Yay, we won!
What all of this is about (rivkat
or anyone else more knowledgeable than myself, feel free to correct me if I get the details wrong):
Under U.S. copyright law, you are allowed to make limited copies of some copyrighted works - or excerpts of copyrighted works - that are deemed to be "fair use." Like, for example, quoting a few lines of a movie or a book in order to write a review. A critical aspect of the inquiry into whether something is deemed a "fair use" is whether it is transformative - whether it changes the original into a new work, especially one that comments on/criticizes the original work. Organizations like the OTW and the EFF have long argued that vids (and other fan works) are transformative and are fair use of the original works. There is very little direct legal precedent about this; though copyright holders may send out the occasional threatening letter, most don't actually sue fans for nonprofit fan creations.
The Digital Millennium Copyright Act (DMCA) has a provision that imposes special penalties for anyone who circumvents the copy protection on electronic media. These penalties - which can be quite onerous - apply regardless
of whether the "use" was fair. That is, you could break the copy protection on a DVD to make the fairest-use ever new work, and still be, technically, in violation of the DMCA and subject to very harsh penalties. In other words, your new, transformative work could be totally not infringing
on the original copyright, and you'd be subject to penalties anyway. The DMCA imposes penalties for breaking a lock - it doesn't matter why you broke the lock.
But the DMCA has a provision that says that the Library of Congress can create exemptions to these provisions when the situation warrants it. People can petition for an exemption, interested parties can oppose it, the Library of Congress holds hearings, hears testimony, and then makes a decision. Even if they do create an exemption, it has to be periodically renewed, and the advocates have to once again prove their need for the exemption every time.
In 2010, the OTW and EFF scored a huge victory by convincing the Library of Congress to create an exemption from the DMCA for vidders who break the copy protection on DVDs to make vids, if those vids would otherwise constitute fair use of the material. The Library of Congress did not
say that all vids are fair use. What it did say is that there was enough evidence that some
vids are fair use - the OTW and EFF showed them examples of several explicitly political vids - to justify creating an exemption for vids that would otherwise constitute fair use of the material.
In 2012, the OTW and EFF had to petition again to have the same exemption renewed. At the same time, they also petitioned to expand it to cover people who break copy protection on digital downloads, like from iTunes or Amazon Unbox. This is really important because - as I believe AbsoluteDestiny pointed out at some point - DVD technology won't be around forever; sooner or later, everything will be digital downloads.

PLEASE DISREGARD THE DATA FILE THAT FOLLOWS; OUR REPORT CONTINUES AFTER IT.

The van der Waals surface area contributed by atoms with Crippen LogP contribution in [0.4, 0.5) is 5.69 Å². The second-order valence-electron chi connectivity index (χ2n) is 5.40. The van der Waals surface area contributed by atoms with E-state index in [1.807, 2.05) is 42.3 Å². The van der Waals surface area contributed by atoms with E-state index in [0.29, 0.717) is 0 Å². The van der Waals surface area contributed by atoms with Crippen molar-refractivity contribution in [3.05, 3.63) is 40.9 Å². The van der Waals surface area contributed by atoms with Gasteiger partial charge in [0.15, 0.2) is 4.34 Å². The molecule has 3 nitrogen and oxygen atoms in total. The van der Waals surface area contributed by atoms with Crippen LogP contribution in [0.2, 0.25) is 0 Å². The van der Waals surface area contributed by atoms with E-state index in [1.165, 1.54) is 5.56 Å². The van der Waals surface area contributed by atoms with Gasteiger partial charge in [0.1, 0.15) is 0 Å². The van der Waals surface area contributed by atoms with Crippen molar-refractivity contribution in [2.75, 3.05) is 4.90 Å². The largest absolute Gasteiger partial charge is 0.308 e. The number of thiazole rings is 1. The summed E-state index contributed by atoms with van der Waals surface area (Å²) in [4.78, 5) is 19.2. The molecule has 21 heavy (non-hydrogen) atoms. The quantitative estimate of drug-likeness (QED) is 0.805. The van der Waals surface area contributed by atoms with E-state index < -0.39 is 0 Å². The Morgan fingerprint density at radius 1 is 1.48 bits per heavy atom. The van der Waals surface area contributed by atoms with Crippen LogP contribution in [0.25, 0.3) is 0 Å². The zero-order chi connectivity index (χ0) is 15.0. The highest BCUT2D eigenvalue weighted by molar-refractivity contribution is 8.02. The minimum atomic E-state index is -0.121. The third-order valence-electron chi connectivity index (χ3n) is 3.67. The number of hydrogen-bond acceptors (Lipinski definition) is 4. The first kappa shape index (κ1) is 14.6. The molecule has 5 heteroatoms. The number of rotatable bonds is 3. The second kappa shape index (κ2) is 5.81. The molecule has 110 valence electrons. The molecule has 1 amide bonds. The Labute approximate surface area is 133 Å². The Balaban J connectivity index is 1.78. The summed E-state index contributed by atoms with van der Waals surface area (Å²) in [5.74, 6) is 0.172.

But the reality was, there was a new Register of Copyrights, one who was on record as being more hostile to fair use rights, and the OTW and EFF didn't have that much hope they'd win the exemption.
In support of their petition, the OTW and EFF filed this petition
. The industry opposed it with their own submission
, and the OTW and EFF filed a reply
. All of these documents discuss specific vidders and vids, and the reply in particular has lots of quotes from vidders, so they make for interesting reading. There were also hearings, where OTW members testified about vids, and the need for high-quality footage that could only be obtained by breaking encryption.
(I posted about this under FLock here
after I kind of got drawn into it - my vid, It Depends on What You Pay
, was used by the OTW/EFF - with my permission - as an example of a fair-use vid made with Amazon Unbox footage; in response, the industry apparently went to my website on their own, chose a vid they believed was not fair use and did infringe on copyright
, and listed it as an example of an infringing, unprotected vid in their submission. Which was ... unnerving.)
Anyhoo, today, the OTW and EFF emerged victorious - as did we all. They won both the renewal of the exemption for ripping DVDs, and the new exemption for breaking copy protection on digital downloads. Technically, this is a report and recommendation of the Register of Copyrights to the Librarian of Congress
, but the Librarian for the most part follows these recommendations, so it's great news.
Now, this does not mean that vids are protected from copyright claims - this exemption is an exception to the extra
penalties imposed by the DMCA for breaking encryption. And the exemption is limited - it assumes that the vids are noncommercial (although they define noncommercial to include things like vids made for charity auctions or other similar commissions), that the vids and the clips used are very short, and that the vids are made for the purpose of comment or criticism (obviously, that's vague - OTW-types will define that broadly; the industry will define it narrowly).
But it's still a huge deal, and part of the really important project (I think) of recognizing fannish works as valuable and according them the legal protections they deserve. And the existence of the exemption explains that the Register believes that at least some vids are fair use, even if the actual ruling here is about the DMCA, and not fair use itself.